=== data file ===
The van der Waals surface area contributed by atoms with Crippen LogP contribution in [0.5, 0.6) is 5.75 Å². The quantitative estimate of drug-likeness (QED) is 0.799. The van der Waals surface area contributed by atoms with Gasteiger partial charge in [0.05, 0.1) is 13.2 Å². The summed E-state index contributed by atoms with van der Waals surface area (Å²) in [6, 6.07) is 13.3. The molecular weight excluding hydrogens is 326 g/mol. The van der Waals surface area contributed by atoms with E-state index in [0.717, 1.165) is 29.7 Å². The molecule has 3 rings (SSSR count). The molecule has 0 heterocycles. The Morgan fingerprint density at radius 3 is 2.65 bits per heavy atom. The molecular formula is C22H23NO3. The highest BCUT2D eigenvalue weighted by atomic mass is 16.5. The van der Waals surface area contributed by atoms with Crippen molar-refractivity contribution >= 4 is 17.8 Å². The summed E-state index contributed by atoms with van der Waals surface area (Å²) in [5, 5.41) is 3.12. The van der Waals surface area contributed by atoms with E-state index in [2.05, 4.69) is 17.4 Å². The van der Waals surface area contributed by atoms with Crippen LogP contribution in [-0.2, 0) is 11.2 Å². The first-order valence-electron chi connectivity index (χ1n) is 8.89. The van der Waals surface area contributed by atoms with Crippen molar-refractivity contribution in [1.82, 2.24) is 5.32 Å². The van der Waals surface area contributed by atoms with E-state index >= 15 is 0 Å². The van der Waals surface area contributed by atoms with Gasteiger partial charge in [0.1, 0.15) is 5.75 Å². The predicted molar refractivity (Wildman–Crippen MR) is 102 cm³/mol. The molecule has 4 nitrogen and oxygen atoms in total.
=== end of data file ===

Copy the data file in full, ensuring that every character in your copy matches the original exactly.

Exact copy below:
The van der Waals surface area contributed by atoms with Crippen LogP contribution in [0.5, 0.6) is 5.75 Å². The quantitative estimate of drug-likeness (QED) is 0.799. The van der Waals surface area contributed by atoms with Gasteiger partial charge in [0.05, 0.1) is 13.2 Å². The summed E-state index contributed by atoms with van der Waals surface area (Å²) in [6, 6.07) is 13.3. The molecular weight excluding hydrogens is 326 g/mol. The van der Waals surface area contributed by atoms with E-state index in [0.717, 1.165) is 29.7 Å². The molecule has 3 rings (SSSR count). The molecule has 0 heterocycles. The Morgan fingerprint density at radius 3 is 2.65 bits per heavy atom. The molecular formula is C22H23NO3. The highest BCUT2D eigenvalue weighted by atomic mass is 16.5. The van der Waals surface area contributed by atoms with Crippen molar-refractivity contribution >= 4 is 17.8 Å². The summed E-state index contributed by atoms with van der Waals surface area (Å²) in [5, 5.41) is 3.12. The van der Waals surface area contributed by atoms with E-state index in [2.05, 4.69) is 17.4 Å². The van der Waals surface area contributed by atoms with Crippen LogP contribution in [-0.2, 0) is 11.2 Å². The first-order valence-electron chi connectivity index (χ1n) is 8.89. The van der Waals surface area contributed by atoms with Crippen molar-refractivity contribution in [1.82, 2.24) is 5.32 Å². The van der Waals surface area contributed by atoms with E-state index >= 15 is 0 Å². The van der Waals surface area contributed by atoms with Gasteiger partial charge in [0.1, 0.15) is 5.75 Å². The predicted molar refractivity (Wildman–Crippen MR) is 102 cm³/mol. The molecule has 4 nitrogen and oxygen atoms in total.